Virgin women are prized and described as magical creatures like the mythical unicorn, but virginity can also seem like a curse. Some people will tease people who are virgins and pressure them to just do it before they’re ready. People who don’t have sex, especially women, are called prudes and uptight while at the very same time, others might laud a woman for what remaining a virgin says about her morals.

The idea that a virgin is a good girl who is pure contrasts starkly with the idea of a woman who loves sex. She’s often painted as trashy, tainted and slutty (what is a slut anyway?). This dichotomy is often described as “virgin versus whore,” and the Virgin Mary and Mary Magdalen, a known prostitute, represent the two sides. But Joan of Arc is also a revered virgin. Either way, it’s about controlling a woman’s actions and policing her body and sexuality.

Of course, this viewpoint is narrow-minded and doesn’t take into account all the nuance of femininity and humanity. A person can be a virgin but “sin” in other ways. And virginity doesn’t promise that someone is a better person or more valuable than someone else. Just because a woman enjoys sex doesn’t mean she’s worth less or a worse person than a virgin.

This idea is closely entwined with slut shaming. More on that here.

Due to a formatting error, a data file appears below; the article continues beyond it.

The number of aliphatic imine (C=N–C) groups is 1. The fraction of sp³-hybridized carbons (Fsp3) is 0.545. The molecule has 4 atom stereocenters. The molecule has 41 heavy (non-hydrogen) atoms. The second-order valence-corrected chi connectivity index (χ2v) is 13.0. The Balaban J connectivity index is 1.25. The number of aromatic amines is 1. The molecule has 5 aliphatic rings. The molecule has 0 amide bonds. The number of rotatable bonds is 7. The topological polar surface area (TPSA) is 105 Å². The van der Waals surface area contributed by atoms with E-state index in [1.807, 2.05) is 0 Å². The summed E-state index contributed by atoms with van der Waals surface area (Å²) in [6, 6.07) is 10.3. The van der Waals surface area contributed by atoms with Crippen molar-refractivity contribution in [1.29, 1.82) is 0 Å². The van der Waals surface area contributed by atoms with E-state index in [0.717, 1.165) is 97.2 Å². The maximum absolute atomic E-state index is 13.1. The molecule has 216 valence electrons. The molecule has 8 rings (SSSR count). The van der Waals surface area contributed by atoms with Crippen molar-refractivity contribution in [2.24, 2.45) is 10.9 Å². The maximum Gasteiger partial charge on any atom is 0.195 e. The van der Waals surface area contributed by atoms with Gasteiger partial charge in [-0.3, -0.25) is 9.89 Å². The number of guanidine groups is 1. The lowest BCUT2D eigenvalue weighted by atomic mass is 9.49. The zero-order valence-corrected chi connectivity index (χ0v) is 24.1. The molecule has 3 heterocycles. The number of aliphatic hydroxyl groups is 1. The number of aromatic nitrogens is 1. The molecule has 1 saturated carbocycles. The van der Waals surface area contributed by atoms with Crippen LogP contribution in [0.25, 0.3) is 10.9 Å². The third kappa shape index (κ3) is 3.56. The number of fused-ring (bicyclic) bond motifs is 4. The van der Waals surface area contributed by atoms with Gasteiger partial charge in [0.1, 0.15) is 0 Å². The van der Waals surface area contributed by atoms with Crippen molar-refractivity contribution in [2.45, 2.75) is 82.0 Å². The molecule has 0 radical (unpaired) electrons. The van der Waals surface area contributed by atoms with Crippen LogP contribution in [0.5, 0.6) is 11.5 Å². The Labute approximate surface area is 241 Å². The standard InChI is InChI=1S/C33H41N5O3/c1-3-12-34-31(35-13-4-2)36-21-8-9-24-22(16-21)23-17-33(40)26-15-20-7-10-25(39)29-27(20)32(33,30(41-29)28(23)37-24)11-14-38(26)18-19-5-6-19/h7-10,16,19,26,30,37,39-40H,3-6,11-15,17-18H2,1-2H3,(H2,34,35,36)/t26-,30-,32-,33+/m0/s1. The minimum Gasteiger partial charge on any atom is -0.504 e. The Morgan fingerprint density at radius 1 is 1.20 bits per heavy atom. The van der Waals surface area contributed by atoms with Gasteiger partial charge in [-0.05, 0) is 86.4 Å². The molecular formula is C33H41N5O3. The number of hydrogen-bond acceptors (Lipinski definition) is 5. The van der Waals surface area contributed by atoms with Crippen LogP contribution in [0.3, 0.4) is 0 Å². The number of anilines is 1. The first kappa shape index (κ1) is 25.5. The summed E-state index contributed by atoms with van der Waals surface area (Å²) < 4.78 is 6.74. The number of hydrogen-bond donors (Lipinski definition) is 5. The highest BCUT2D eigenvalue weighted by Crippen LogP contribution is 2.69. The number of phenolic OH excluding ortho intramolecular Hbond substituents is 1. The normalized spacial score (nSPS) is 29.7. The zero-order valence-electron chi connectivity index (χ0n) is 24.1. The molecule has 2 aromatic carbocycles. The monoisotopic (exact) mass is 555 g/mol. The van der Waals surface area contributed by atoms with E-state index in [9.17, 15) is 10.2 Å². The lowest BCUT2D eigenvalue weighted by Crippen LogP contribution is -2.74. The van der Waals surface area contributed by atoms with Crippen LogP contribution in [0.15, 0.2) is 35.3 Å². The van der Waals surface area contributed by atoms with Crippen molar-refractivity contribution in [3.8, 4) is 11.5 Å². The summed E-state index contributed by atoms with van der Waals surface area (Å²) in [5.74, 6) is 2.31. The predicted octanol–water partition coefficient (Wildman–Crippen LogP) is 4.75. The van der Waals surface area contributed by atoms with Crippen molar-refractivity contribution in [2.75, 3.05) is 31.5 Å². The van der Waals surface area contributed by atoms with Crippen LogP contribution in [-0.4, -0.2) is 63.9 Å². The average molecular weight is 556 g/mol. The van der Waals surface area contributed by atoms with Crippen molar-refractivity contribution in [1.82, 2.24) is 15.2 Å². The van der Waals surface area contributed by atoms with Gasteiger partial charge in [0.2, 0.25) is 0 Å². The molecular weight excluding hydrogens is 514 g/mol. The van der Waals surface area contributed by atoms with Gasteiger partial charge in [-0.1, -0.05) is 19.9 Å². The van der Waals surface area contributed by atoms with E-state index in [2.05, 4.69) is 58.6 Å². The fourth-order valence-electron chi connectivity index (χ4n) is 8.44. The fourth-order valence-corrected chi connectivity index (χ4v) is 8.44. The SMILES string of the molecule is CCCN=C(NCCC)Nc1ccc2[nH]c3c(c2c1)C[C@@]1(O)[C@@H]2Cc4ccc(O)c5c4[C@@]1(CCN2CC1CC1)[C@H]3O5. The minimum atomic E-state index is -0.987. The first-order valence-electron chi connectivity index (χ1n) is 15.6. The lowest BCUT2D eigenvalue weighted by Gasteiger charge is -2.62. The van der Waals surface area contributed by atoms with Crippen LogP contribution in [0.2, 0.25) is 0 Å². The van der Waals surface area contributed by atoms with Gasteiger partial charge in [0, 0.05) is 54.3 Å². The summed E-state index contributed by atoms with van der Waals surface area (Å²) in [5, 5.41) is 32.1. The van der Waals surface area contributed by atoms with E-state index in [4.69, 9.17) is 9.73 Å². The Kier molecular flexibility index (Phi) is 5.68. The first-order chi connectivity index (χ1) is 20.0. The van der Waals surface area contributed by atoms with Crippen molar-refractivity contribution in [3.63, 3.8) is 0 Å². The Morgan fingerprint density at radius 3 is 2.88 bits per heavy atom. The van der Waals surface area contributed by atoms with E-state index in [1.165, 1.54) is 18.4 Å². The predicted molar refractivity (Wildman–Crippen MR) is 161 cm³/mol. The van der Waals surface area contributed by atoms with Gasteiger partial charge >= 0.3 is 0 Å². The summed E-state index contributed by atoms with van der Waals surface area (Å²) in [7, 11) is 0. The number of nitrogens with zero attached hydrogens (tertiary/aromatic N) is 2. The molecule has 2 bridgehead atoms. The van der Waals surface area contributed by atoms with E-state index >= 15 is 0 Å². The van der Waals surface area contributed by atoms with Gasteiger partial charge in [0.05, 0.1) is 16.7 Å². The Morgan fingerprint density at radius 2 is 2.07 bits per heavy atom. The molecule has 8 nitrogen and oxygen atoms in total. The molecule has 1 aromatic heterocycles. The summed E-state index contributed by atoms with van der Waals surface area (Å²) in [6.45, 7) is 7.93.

We have made progress over the years, especially when it comes to knowledge about virginity. One of those things is that you cannot tell if a woman is a virgin or has lost her virginity based on a cursory examination. Furthermore, the hymen is a terrible barometer for measuring virginity despite some sex “educators” still equating the two. Your hymen is actually a thin, stretchy membrane around your vaginal opening. It may cover some or all of your vagina but, in the latter case, this can lead to serious health concerns and difficult menstruation [6].

Find out more about how the hymen works.

When you have sex for the first time and lose your virginity, you shouldn’t bleed. Almost two-thirds of all women don’t [7]. Bleeding typically indicates that something is wrong: you’re not lubricated enough, or your partner is too rough being the most common things. Discover why you’re bleeding after sex.

You can make sex more comfortable by using lube (Read: What Is Lube And Should You Use It?).